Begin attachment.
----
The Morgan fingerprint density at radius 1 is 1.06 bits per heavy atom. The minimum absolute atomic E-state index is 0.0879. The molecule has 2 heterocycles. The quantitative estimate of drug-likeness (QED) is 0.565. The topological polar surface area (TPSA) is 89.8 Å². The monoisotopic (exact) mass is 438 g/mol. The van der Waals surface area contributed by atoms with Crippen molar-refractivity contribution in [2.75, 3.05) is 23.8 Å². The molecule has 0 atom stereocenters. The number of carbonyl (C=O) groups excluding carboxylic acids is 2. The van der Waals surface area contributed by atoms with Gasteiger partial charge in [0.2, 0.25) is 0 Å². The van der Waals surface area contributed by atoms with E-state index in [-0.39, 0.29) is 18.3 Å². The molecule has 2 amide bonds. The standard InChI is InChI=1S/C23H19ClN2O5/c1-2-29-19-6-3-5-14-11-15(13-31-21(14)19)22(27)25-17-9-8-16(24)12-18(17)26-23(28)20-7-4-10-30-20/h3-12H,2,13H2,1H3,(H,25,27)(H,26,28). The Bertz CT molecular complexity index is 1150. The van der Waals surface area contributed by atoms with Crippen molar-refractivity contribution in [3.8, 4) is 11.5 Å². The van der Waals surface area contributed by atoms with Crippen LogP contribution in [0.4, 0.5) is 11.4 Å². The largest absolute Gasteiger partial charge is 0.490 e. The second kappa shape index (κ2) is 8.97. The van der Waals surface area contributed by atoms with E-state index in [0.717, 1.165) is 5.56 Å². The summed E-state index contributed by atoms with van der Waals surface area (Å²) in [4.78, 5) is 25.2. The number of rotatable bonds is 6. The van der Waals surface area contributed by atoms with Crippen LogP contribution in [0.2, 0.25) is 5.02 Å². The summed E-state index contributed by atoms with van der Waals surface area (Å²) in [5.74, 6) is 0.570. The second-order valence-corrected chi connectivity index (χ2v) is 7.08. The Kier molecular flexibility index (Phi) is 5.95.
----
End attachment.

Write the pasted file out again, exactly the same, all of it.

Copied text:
The Morgan fingerprint density at radius 1 is 1.06 bits per heavy atom. The minimum absolute atomic E-state index is 0.0879. The molecule has 2 heterocycles. The quantitative estimate of drug-likeness (QED) is 0.565. The topological polar surface area (TPSA) is 89.8 Å². The monoisotopic (exact) mass is 438 g/mol. The van der Waals surface area contributed by atoms with Crippen molar-refractivity contribution in [2.75, 3.05) is 23.8 Å². The molecule has 0 atom stereocenters. The number of carbonyl (C=O) groups excluding carboxylic acids is 2. The van der Waals surface area contributed by atoms with Gasteiger partial charge in [0.2, 0.25) is 0 Å². The van der Waals surface area contributed by atoms with E-state index in [-0.39, 0.29) is 18.3 Å². The molecule has 2 amide bonds. The standard InChI is InChI=1S/C23H19ClN2O5/c1-2-29-19-6-3-5-14-11-15(13-31-21(14)19)22(27)25-17-9-8-16(24)12-18(17)26-23(28)20-7-4-10-30-20/h3-12H,2,13H2,1H3,(H,25,27)(H,26,28). The Bertz CT molecular complexity index is 1150. The van der Waals surface area contributed by atoms with Crippen molar-refractivity contribution in [3.8, 4) is 11.5 Å². The van der Waals surface area contributed by atoms with Crippen LogP contribution in [0.4, 0.5) is 11.4 Å². The largest absolute Gasteiger partial charge is 0.490 e. The second kappa shape index (κ2) is 8.97. The van der Waals surface area contributed by atoms with E-state index in [0.717, 1.165) is 5.56 Å². The summed E-state index contributed by atoms with van der Waals surface area (Å²) in [4.78, 5) is 25.2. The number of rotatable bonds is 6. The van der Waals surface area contributed by atoms with Crippen LogP contribution in [0.2, 0.25) is 5.02 Å². The summed E-state index contributed by atoms with van der Waals surface area (Å²) in [5.74, 6) is 0.570. The second-order valence-corrected chi connectivity index (χ2v) is 7.08. The Kier molecular flexibility index (Phi) is 5.95.